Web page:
Tom Morris is celebrating his game-changing 10 years as artistic director of the Bristol Old Vic with a revival of one of his most successful ventures – this captivatingly fresh look at Charles Dickens’ festive fable A Christmas Carol.
His approach has a commedia dell’arte feel about it, alongside Morris’ hallmark use of life-sized puppetry. Morris is not afraid, as indeed Dickens wasn’t, to wear his social conscience on his sleeve, rearranging some of the scenes to drive home the importance of connecting with those you love.
Music is another of the evening’s delights, with Gwyneth Herbert’s score constantly shifting from character to character, while director Lee Lyford makes full use of a compact cast completely at home as both actors and musicians.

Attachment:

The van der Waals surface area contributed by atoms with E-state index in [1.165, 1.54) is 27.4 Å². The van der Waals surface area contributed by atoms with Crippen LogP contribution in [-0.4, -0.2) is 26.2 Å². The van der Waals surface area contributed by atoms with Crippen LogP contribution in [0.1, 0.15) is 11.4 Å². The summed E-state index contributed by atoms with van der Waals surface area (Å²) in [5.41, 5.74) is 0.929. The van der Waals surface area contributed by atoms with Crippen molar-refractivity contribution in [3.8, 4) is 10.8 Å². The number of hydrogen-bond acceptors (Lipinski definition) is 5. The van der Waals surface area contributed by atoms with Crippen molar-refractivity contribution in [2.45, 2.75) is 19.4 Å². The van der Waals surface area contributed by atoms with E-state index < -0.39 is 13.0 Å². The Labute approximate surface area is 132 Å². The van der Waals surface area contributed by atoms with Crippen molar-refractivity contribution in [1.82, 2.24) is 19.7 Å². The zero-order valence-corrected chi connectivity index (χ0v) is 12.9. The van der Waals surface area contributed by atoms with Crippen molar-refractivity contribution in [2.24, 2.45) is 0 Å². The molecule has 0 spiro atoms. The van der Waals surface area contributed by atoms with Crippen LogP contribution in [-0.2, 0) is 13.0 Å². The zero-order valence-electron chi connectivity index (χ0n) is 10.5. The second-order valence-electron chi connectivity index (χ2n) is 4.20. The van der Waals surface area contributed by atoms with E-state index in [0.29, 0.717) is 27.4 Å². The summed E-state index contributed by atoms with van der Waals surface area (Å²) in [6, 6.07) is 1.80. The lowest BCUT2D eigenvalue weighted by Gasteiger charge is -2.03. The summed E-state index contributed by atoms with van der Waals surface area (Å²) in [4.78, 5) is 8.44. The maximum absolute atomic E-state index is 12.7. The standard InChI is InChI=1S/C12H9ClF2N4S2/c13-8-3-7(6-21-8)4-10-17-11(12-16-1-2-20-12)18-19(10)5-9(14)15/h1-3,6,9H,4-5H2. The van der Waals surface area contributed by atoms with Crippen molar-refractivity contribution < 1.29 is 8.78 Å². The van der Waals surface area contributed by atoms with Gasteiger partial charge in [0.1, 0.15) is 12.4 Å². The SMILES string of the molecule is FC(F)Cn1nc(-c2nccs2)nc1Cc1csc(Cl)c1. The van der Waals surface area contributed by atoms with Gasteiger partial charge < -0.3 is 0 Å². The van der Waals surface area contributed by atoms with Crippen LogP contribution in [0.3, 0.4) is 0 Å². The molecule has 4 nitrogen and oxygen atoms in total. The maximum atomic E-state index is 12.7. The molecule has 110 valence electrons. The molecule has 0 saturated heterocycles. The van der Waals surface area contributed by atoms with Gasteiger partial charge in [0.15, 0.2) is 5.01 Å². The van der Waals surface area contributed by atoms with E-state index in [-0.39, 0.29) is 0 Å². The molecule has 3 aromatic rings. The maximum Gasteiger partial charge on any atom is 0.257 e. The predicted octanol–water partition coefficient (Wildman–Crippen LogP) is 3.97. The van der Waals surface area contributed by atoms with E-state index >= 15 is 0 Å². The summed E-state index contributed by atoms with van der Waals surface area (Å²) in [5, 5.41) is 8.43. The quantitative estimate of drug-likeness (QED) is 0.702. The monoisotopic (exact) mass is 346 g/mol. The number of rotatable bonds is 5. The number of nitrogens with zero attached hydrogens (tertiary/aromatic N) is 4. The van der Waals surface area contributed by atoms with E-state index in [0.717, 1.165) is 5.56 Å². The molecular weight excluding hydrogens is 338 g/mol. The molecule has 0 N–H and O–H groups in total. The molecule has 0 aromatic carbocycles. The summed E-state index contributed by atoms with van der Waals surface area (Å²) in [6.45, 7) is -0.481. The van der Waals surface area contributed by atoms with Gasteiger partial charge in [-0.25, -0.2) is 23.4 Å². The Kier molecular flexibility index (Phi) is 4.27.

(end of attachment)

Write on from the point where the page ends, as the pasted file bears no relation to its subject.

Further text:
John Hopkins, as Ebenezer, is a commanding presence as he rediscovers the joys of living, and the full use of British Sign Language by Stephen Collins as Bob Cratchit also provides a telling new dimension.
This clever, witty adaptation brings on board such offbeat activity for A Christmas Carol as full audience participation (Tiny Tim is played by a youngster recruited from the front). Meanwhile, Tom Rogers’ design reflects Scrooge`s journey of self-discovery, moving from brutal scaffolding to a closing burst of spectacular coloured ribbons spanning the auditorium.